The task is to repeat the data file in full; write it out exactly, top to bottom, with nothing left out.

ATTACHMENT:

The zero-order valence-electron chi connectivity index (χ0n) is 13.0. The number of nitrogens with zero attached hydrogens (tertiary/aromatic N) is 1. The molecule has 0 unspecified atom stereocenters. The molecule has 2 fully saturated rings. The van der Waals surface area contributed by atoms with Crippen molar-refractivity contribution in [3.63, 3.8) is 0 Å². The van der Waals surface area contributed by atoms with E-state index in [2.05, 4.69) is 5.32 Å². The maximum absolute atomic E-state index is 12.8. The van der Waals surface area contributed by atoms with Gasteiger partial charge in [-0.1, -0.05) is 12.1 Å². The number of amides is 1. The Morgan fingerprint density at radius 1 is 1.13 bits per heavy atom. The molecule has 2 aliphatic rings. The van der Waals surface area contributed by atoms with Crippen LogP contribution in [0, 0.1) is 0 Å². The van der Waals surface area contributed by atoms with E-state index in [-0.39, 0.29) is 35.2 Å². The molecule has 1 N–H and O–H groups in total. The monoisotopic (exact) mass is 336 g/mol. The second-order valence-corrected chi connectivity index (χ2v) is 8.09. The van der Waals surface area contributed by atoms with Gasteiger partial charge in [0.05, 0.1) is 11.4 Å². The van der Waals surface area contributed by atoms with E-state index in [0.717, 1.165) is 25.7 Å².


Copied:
The zero-order valence-electron chi connectivity index (χ0n) is 13.0. The number of nitrogens with zero attached hydrogens (tertiary/aromatic N) is 1. The molecule has 0 unspecified atom stereocenters. The molecule has 2 fully saturated rings. The van der Waals surface area contributed by atoms with Crippen molar-refractivity contribution in [3.63, 3.8) is 0 Å². The van der Waals surface area contributed by atoms with E-state index in [2.05, 4.69) is 5.32 Å². The maximum absolute atomic E-state index is 12.8. The van der Waals surface area contributed by atoms with Gasteiger partial charge in [-0.1, -0.05) is 12.1 Å². The number of amides is 1. The Morgan fingerprint density at radius 1 is 1.13 bits per heavy atom. The molecule has 2 aliphatic rings. The van der Waals surface area contributed by atoms with Crippen LogP contribution in [0, 0.1) is 0 Å². The van der Waals surface area contributed by atoms with E-state index in [-0.39, 0.29) is 35.2 Å². The molecule has 1 N–H and O–H groups in total. The monoisotopic (exact) mass is 336 g/mol. The second-order valence-corrected chi connectivity index (χ2v) is 8.09. The van der Waals surface area contributed by atoms with Gasteiger partial charge in [0.05, 0.1) is 11.4 Å². The van der Waals surface area contributed by atoms with E-state index in [0.717, 1.165) is 25.7 Å².